Once again, the extreme banality of this stanza leads the reader to wonder what information Ódhinn wanted to put in it.
It does not seem reasonably possible to choose the meaning ‘wonder’ for kyn but, to keep this meaning as ‘background music’ for a proper understanding of this stanza.
Now, here is a group of people already settled in the home and they do not know well if the newcomers are of the family. This remark either is ironic, or touches to dumbness since, as everyone knows, the principal concern of a group already in place is to judge the nature of the newcomers. Moreover, the last three lines not only do not shine by their originality but moreover they seem disconnected from the three first.
The solution with these dilemmas are in the choice of the meaning ‘soul-mates’ rather than simply ‘family’. None is able to recognize his/her soul-mate at first sight and even less the one of other people. In it lies a kind of magic which I already evoked by studying [stanza] 124 in an allusion to Montaigne and La Béotie’s famous friendship. This kind of relation is established without knowing too precisely why. This is why “these who are already in the home,” i.e. the former friends, are not able to spot in a newcomer if he/she will become a soul-mate.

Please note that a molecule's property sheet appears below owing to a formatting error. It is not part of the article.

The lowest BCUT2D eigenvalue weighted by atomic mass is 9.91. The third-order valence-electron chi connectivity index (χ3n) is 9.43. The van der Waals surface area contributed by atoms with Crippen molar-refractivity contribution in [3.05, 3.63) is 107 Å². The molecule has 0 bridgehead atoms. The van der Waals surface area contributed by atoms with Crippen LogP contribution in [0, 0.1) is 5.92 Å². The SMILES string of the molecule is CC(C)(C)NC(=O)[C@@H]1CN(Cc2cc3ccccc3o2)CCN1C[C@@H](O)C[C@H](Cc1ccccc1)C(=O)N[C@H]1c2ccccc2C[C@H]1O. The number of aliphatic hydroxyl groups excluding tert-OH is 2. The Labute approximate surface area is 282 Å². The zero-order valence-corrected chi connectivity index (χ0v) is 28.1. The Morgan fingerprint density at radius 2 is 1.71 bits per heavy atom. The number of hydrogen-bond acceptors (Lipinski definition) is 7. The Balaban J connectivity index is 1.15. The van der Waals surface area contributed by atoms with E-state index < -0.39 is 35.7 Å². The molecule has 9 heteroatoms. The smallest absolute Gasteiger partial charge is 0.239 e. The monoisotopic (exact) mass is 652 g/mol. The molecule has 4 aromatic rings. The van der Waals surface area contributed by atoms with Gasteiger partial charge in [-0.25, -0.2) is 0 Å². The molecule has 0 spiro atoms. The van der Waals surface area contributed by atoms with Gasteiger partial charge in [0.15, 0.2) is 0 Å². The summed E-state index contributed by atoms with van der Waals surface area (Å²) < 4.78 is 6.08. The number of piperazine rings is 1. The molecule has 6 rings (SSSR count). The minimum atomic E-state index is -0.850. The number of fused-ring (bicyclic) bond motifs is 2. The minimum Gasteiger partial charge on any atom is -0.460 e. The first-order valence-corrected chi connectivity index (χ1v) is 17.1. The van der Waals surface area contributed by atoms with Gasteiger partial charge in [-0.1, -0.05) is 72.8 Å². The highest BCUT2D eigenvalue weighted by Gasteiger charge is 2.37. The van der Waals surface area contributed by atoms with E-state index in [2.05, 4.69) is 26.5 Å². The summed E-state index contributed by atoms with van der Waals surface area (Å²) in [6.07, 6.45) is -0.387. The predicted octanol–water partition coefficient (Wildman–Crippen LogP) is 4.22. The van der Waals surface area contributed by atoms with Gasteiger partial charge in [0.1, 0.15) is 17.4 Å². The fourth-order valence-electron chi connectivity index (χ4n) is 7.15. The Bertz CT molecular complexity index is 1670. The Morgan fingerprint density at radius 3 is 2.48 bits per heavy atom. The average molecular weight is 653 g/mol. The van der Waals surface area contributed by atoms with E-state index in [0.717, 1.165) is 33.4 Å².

The second half of the stanza explains why, in any case, to accept a soul-mate, as beautiful his/her soul might be, it is necessary to show generosity, i.e. to seek in the others what is better than you own self. All things considered, this second half says that each one contains parts of the best and parts of the worse and it implicitly advises you to recognize your own worse and the other’s best in order to build a faithful relation.
The magic of life is so strong in this stanza that it is enough for me to recall that the relations between friend magicians follow the same paths as for everyone’s.Source: htp://www.nordic-life.org/nmh/NewHavamalEng111-137.htm
Opt vitu ógörla
þeir er sitja inni fyrir
hvers þeir ro kyns er koma
erat maðr svá góðr
at galli ne fylgi
né svá illr at einugi dugi
Often they don't precisely know,
those who sit first in a house,
whose kinsmen they are who come (later):
no man is so good
that no fault follows him,
nor so bad that he is of no use.